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The US National Security Agency is trying to develop a computer that could ultimately break most encryption programs, whether they are used to protect other nations' spying programs or consumers' bank accounts, The Washington Post reported on Thursday.
The report, which the newspaper said was based on documents leaked by former NSA contractor Edward Snowden, comes amid continuing controversy over the spy agency's program to collect the phone records Internet communications of private citizens.
In its report on Thursday, The Washington Post said that the NSA is trying to develop a so-called "quantum computer" that could be used to break encryption codes used to cloak sensitive information.
Such a computer, which would be able to perform several calculations at once instead of in a single stream, could take years to develop, the newspaper said. In addition to being able to break through the cloaks meant to protect private data, such a computer would have implications for such fields as medicine, the newspaper reported.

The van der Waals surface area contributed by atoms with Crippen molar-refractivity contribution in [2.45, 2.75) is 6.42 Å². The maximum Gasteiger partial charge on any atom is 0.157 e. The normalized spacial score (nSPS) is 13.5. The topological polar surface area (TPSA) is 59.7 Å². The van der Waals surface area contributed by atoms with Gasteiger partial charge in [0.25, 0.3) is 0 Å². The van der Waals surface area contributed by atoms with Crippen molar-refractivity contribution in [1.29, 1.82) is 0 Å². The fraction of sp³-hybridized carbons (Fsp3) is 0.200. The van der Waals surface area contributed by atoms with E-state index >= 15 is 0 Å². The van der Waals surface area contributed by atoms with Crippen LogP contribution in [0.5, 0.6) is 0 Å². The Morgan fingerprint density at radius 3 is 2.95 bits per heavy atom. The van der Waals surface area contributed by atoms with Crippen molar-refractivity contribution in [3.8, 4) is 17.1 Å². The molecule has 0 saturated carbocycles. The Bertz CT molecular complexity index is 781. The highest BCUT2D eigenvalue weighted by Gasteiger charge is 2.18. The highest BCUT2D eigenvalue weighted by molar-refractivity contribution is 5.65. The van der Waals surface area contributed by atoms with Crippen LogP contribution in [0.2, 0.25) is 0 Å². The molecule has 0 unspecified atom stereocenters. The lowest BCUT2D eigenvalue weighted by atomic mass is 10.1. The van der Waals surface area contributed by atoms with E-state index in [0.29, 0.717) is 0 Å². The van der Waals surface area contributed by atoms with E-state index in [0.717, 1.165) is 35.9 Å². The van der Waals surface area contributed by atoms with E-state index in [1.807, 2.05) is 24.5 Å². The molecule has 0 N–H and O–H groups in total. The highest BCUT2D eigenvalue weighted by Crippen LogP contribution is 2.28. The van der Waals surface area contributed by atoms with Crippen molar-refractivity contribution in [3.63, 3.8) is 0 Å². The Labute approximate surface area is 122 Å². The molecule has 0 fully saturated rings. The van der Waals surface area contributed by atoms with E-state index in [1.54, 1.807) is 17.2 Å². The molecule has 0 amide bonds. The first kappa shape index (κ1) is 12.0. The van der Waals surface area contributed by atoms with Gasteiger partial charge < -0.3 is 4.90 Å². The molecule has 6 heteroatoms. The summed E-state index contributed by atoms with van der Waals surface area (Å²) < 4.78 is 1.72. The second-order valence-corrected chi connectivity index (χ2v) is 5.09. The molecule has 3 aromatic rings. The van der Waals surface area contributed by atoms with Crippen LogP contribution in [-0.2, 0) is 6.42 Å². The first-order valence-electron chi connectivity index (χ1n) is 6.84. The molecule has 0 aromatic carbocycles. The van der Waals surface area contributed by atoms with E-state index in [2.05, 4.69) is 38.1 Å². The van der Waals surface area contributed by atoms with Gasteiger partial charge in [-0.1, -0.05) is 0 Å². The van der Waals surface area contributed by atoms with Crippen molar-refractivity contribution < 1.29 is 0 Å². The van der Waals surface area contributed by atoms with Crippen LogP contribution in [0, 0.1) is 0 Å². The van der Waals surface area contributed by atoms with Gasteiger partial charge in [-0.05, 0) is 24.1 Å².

The research is part of a $79.7 million research program called "Penetrating Hard Targets," the newspaper said. Other, non-governmental researchers are also trying to develop quantum computers, and it is not clear whether the NSA program lags the private efforts or is ahead of them.
Snowden, living in Russia with temporary asylum, last year leaked documents he collected while working for the NSA. The United States has charged him with espionage, and more charges could follow.
His disclosures have sparked a debate over how much leeway to give the US government in gathering information to protect Americans from terrorism, and have prompted numerous lawsuits.
Last week, a federal judge ruled that the NSA's collection of phone call records is lawful, while another judge earlier in December questioned the program's constitutionality. The issue is now more likely to move before the US Supreme Court.
On Thursday, the editorial board of the New York Times said that the US government should grant Snowden clemency or a plea bargain, given the public value of revelations over the National Security Agency's vast spying programs.
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